The latest U.S. Drought Monitor shows late-season winter storms are shrinking dry conditions in the northern Midwest and Plains states, but the southwest remains critically dry.
Parts of Kansas, Oklahoma and Texas, and further westward, are in prolonged extreme or exceptional drought, according to the latest report. As of April 17th, the two largest wildfires in Oklahoma had charred more than 300,000 acres of grass and brush and had destroyed more than 100 structures.
Meanwhile, the report notes that Kansas wheat was recently rated 46 percent as poor to very poor. In Oklahoma and Texas, nearly two-thirds of winter wheat is rated poor to very poor.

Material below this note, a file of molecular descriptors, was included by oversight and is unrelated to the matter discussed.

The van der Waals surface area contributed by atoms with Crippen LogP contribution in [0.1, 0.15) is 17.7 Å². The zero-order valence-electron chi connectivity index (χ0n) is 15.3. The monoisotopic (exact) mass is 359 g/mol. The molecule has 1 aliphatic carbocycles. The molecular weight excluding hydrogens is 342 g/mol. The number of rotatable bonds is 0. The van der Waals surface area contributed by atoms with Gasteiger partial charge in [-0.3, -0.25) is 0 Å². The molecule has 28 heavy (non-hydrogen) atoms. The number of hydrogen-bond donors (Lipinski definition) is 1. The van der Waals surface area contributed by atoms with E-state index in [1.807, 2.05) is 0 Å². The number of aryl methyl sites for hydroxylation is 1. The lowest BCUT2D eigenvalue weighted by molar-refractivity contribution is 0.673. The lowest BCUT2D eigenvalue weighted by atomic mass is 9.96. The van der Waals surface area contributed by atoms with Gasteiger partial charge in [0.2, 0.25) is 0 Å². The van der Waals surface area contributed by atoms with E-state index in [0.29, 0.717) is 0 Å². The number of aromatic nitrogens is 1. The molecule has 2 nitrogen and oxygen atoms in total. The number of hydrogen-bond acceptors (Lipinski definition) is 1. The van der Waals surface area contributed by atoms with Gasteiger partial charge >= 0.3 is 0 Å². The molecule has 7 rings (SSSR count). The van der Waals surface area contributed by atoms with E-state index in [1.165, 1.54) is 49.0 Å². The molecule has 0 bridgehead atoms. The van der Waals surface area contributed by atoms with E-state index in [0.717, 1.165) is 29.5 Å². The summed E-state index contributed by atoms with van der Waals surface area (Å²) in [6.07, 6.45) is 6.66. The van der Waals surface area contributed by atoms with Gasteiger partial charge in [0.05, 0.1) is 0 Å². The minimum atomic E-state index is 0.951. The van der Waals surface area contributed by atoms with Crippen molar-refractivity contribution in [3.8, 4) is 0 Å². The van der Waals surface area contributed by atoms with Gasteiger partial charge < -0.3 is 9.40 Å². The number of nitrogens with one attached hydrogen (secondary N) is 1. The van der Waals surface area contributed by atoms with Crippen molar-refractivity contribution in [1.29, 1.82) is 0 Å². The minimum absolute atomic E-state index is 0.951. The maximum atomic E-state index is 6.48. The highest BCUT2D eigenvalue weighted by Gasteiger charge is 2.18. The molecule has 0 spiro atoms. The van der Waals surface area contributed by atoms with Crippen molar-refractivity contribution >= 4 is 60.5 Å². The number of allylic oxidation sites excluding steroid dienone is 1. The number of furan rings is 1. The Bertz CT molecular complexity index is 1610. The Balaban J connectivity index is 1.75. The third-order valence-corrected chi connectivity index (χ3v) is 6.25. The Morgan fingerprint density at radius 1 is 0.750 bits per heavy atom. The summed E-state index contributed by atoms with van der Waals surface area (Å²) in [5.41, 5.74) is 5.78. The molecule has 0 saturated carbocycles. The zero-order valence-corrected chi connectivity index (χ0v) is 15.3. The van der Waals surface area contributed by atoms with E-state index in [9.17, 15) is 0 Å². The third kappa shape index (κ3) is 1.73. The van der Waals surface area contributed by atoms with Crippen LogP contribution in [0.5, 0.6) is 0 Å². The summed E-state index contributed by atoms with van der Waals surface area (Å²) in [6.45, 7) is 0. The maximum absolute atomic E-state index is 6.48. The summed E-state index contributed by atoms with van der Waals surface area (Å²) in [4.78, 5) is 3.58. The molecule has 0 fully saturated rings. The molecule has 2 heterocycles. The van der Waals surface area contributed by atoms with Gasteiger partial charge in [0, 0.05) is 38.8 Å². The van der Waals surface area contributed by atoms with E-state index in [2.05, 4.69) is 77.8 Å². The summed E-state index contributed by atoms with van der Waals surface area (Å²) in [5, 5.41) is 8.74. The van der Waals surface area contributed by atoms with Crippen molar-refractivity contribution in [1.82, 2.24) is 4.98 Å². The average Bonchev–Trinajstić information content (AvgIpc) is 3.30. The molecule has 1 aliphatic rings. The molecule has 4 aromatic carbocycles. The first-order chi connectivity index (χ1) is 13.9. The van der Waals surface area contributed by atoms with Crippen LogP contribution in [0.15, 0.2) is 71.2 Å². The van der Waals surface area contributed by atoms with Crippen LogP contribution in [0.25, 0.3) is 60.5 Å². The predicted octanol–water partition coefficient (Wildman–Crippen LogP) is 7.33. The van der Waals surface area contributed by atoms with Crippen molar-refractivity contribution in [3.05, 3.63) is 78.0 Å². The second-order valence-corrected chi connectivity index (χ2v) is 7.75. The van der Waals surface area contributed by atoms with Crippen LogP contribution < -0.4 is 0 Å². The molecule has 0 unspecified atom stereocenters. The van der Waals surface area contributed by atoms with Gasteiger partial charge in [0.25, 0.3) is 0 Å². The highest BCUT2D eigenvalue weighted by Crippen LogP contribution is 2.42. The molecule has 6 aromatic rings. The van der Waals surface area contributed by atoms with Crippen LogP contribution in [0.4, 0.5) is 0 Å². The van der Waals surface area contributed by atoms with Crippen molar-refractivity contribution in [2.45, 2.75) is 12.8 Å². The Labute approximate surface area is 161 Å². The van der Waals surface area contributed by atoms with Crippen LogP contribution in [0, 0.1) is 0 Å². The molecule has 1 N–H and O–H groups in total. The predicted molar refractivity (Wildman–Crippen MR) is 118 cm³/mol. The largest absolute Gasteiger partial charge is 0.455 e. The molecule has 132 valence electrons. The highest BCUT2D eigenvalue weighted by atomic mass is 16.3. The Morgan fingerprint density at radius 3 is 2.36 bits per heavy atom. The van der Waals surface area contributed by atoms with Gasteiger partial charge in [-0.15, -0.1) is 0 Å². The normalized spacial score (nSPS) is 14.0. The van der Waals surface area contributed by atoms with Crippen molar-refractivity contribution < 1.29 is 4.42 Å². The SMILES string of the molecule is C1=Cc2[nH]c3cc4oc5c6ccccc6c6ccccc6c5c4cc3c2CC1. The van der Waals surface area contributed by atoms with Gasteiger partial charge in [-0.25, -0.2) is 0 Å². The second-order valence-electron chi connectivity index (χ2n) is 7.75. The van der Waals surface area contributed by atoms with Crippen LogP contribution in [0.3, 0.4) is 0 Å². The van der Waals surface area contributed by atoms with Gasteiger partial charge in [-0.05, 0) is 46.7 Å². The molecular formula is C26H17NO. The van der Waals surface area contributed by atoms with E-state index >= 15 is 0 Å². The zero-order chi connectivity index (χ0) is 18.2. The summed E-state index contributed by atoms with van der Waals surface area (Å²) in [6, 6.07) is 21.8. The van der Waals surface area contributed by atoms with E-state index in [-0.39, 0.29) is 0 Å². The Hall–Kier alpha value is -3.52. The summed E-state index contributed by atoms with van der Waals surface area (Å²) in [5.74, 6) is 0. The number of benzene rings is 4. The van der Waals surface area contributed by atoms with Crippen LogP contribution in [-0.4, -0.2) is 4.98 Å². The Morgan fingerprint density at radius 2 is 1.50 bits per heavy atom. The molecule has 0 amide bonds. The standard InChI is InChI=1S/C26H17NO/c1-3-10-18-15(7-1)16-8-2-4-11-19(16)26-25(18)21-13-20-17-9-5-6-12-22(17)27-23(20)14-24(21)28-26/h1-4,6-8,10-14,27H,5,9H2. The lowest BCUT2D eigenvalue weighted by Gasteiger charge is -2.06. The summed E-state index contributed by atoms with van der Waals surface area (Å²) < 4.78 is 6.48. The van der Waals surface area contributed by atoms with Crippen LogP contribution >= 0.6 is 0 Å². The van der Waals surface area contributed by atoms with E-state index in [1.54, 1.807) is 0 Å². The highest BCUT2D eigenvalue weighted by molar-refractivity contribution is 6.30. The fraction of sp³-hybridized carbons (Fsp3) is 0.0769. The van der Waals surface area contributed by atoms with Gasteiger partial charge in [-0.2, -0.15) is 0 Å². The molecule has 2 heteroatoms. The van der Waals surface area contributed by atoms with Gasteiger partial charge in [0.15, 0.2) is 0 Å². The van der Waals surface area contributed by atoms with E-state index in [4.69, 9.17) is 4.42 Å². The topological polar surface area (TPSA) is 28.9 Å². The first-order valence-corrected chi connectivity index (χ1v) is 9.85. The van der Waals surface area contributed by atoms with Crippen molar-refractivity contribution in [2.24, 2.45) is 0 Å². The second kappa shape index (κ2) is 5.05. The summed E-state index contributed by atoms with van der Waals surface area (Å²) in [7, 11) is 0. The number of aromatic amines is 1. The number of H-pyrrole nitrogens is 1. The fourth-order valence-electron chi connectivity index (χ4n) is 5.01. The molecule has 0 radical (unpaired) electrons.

Meanwhile, the National Weather Service outlook for next week calls for the likelihood of near to below-normal temperatures across most of the eastern half of the U.S., while warmer-than-normal weather will cover the West.
Near to below-normal precipitation across the majority of the country should contrast with wetter-than-normal conditions in a few areas, including the Atlantic Coast States and central and southern sections of the Rockies and High Plains, according to the report.